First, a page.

Cornerbacks: The defense as a whole had a very good first half but struggled in the second half. One consistency, however, was the play from Tre’Vius Hodges-Tomlinson and Josh Newton. The receivers lined up on the outside were not targeted and were not open much for Kansas thanks to great coverage from the Frog corners. While miscommunications happened elsewhere on the TCU defense, the cornerbacks were very good in coverage and KU had to mostly rely on slot receivers and tight ends for their pass production. Hodges-Tomlinson also provided very good open-field tackling on a day when that was rare for the TCU defense. Despite being somewhat undersized for the position, THT has been consistently great during his time at TCU at making tackles in the open field and that continued on Saturday.

The Bad:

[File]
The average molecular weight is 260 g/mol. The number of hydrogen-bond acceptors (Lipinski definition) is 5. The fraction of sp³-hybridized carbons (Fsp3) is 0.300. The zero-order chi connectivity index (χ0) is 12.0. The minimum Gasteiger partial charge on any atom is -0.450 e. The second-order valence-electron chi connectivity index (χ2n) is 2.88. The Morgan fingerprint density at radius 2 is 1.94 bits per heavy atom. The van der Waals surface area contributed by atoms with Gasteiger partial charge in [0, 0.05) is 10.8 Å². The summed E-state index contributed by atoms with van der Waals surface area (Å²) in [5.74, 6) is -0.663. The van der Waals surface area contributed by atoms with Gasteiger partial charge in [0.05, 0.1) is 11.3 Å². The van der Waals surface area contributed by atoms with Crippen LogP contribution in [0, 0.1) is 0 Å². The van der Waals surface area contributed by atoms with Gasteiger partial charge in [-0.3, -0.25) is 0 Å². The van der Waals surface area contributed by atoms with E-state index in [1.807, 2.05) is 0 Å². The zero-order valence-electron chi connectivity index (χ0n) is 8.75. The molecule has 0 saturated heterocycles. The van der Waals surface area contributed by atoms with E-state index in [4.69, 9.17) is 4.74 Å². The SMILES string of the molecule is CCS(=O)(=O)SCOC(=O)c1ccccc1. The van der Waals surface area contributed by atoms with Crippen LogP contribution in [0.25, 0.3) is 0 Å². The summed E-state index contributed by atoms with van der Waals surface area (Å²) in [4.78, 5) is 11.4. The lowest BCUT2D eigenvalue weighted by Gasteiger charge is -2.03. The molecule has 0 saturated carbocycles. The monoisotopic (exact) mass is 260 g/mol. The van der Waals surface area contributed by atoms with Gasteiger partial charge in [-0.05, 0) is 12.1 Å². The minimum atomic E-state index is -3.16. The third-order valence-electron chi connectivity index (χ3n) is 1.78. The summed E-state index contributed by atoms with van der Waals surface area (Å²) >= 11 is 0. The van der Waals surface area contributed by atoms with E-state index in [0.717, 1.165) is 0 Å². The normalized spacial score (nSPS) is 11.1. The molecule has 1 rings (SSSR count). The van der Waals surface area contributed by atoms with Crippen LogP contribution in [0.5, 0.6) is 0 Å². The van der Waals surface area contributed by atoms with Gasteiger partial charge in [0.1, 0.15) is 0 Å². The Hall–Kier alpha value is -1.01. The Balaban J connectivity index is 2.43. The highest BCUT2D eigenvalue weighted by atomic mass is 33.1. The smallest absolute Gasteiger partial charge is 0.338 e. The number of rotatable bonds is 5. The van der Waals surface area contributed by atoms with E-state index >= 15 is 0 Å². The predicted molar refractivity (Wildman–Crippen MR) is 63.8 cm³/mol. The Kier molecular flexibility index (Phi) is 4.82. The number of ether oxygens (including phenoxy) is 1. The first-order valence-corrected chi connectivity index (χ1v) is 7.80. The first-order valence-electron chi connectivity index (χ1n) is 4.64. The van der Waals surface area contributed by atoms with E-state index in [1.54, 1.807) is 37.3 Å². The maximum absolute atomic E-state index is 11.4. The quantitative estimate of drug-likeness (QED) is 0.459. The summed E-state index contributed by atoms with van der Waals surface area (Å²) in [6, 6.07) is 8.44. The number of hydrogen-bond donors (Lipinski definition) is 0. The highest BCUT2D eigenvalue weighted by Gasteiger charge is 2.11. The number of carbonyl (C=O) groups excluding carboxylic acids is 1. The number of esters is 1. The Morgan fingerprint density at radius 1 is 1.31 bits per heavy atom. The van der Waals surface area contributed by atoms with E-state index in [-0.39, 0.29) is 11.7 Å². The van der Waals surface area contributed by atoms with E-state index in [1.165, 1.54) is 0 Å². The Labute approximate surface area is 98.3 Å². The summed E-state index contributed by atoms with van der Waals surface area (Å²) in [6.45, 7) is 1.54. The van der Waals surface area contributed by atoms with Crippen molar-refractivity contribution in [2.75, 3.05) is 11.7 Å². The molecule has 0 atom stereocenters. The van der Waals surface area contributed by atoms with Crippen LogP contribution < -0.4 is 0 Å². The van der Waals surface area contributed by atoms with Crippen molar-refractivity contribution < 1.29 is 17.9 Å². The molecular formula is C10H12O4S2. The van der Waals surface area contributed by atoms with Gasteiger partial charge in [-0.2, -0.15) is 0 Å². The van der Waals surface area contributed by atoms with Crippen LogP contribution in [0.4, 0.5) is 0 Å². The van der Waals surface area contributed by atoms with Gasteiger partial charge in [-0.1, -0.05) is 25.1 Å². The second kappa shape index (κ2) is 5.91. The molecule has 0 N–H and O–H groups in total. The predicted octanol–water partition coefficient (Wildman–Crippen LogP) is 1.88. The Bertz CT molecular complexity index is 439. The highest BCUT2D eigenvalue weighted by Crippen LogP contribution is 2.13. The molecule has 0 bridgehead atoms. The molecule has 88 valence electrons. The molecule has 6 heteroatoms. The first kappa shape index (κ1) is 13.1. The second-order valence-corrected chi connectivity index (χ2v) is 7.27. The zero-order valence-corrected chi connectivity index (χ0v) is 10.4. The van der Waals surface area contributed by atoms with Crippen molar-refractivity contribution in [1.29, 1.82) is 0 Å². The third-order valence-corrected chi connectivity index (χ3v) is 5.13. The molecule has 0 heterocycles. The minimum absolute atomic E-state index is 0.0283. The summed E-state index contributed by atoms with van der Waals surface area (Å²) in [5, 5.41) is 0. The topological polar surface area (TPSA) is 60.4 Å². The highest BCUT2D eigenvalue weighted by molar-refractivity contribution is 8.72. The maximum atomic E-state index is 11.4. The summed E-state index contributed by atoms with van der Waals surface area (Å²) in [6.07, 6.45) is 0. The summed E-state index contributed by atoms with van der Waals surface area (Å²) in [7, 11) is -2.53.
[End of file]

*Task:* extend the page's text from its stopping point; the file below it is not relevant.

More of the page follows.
Running game: Up until Saturday, the Frogs had been able to run the ball very effectively against every opponent they had faced. Kansas brought that to a screeching halt on Saturday as the Frogs averaged under 5 yards per carry as a team and that was boosted by a few scrambles by Max Duggan where pass protection broke down. The Kansas defensive front won the line of scrimmage and there was noticeably less space for Kendre Miller and other TCU ball carriers to work with than there had been in previous weeks. Kansas did a solid job game planning for Max Duggan’s ability to run by staying disciplined in zone reads and making Duggan hand the ball off. The Frogs also only ran one jet sweep type of play on what was technically a touch pass to Quentin Johnston. I would not have been opposed to trying a jet sweep to Derius Davis or at least running him across as a decoy for misdirection to try and open up the running game up the middle. That being said, the Frogs eventually made the adjustment to the lessened success in the run game and used more screen passes in short-yardage situations.